And then we had a conversation that, to the best of my recollection, was exactly this majestic:
“Good day,” he said.
“Good day … I’m honoured to meet you, sir.” (I would do my best to approach the Singaporean accent without sounding like I’m making fun of myself.)
“Where do you come from?”
“New Jersey. Um. The United States.”
“Ah. Are you a graduate?”
“Faculty, actually. I’m a teaching fellow.”
“Ah.” And he nodded and moved on to people not threatening to smear nasal goop over him.
This would prove to be our final conversation, for which I don’t blame him.
OK, OK, dream that seemed like it went on for two hours or more. I will take your advice. Never again will I try to sneak out naked to the mall’s movie theater with a bunch of archeologists. While there’s probably someplace I could get some respectable cover there, I wouldn’t have any place to keep my wallet so I’d have to watch the movie from the changing room. Also there’s so many venues for embarrassment with the archeologists, especially when people challenge their key findings and they have to fly, cross-country, to Seattle by way of Los Angeles, which just makes for two hecks of long trips. I don’t even know why the movie was controversial to the archeologists. Maybe something in it presented the Nuditarians in a light not generally accepted by current research.
Live everyone in my generational cohort I got to thinking about that supervillains do wrong. I mean besides doing evil. It’s struck me the ransom scheme, threatening to blow up the world or some beloved piece of it such as the area where the filmmakers live, is fundamentally flawed. People will fight back against the threat of death.
What supervillains should do for ransom schemes is come up with a plausible threat by which they would embarrass the population. They could demand thousands of billions of dollars a day and get it. And even if a superhero stepped up offering to save the day, municipal authorities would hold him back because think of the consequences if he fails.
And then I wonder what I’m doing that I work out the flaws in supervillain ransom schemes. Well, that’s just the world we live in anymore, I guess. So, should it be “supervillainy” or “supervillainwry”?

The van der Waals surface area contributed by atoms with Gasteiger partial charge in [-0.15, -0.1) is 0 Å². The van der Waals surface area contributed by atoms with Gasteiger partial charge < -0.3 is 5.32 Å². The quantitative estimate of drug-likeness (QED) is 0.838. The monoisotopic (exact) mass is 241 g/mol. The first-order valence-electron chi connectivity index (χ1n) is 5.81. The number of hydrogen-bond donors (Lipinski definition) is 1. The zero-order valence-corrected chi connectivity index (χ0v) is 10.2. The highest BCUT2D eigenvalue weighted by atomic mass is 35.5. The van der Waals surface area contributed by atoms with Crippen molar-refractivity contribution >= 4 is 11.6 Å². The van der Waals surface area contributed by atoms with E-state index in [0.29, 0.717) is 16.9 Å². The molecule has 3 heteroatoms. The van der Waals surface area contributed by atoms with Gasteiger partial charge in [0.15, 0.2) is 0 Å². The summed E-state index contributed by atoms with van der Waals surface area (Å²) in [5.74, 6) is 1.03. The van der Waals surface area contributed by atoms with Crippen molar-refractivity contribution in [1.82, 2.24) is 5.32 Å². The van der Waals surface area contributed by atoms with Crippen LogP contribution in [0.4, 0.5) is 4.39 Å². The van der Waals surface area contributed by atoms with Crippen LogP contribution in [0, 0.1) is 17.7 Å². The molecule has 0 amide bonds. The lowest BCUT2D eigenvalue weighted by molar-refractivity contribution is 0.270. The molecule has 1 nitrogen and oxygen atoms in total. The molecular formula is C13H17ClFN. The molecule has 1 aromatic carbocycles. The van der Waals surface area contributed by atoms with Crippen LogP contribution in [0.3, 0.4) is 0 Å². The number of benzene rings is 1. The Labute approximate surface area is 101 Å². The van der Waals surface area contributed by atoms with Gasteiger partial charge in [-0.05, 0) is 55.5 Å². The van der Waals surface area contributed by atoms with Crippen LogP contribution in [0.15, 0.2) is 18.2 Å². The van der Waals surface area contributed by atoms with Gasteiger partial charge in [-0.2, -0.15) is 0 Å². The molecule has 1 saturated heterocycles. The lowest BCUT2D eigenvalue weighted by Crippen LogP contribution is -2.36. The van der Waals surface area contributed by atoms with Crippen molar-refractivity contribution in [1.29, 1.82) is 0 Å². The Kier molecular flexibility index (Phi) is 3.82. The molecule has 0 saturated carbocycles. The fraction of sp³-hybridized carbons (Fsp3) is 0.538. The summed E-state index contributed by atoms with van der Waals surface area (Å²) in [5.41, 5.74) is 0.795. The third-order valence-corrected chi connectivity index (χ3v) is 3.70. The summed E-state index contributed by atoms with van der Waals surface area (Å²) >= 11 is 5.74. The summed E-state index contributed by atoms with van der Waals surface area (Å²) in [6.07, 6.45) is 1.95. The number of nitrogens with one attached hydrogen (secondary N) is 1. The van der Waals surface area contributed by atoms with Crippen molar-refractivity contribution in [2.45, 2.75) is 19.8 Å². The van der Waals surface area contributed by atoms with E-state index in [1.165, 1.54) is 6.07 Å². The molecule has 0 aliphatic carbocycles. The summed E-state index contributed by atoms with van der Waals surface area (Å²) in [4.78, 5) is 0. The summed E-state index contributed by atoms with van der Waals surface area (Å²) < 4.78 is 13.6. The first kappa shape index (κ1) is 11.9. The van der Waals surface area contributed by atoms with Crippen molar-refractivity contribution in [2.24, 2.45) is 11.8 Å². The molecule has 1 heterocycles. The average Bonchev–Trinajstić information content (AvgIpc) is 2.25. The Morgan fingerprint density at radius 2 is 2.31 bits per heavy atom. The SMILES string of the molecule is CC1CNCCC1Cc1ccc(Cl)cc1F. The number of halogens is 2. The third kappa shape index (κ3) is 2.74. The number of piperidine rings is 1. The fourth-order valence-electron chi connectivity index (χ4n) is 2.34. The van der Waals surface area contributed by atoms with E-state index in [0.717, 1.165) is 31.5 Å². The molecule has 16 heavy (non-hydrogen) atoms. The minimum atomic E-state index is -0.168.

I want to talk a little about playing pinball lately, and I know not everybody is even aware you can play pinball lately, what with it not being 1978 anymore, so let me bring folks up to speed. In the old days pinball machines were relatively sedate affairs: the backglass and playfield art would be a picture of, oh, whatever, wizards in space, or boaters being tormented by Neptune, or the background characters of Mary Worth singing. On the table there’d be a bunch of bumpers, which are the mushroom-shaped things you’d think would be called kickers that kick the ball around; and a pair of kickers, which are the triangular things above the flippers that you’d think would be called bumpers; and the flippers, which are just flippers; and a bunch of drop targets, which are the things you aim the ball at and that fall down when you hit them. And the rule set was pretty straightforward: the targets would be themed to either sets of playing cards or else pool balls, and you would try to knock them all down, and if you managed that, they popped back up and you try to knock them down again.
Then someone went and invented computers, and put them in pinball machines, and they also added ramps just too late for the people who made the Evel Kneivel pinball machine, and it all got complicated because the rules could change, giving you, like, eight seconds to shoot the world’s steepest, most inaccessible ramp ever, in exchange for 2.25 billion points. With scores that enormous being thrown around, of course, they had to get corporate sponsorship for their themes and so wizards playing 9-ball in a baseball park wouldn’t cut it anymore. These days a pinball machine is themed to a popular movie/TV show franchise, a comic book superhero, or a band, which is why pinball magnate Gary Stern has been polishing his Kiss Meets The Phantom Of The Park reboot script for years.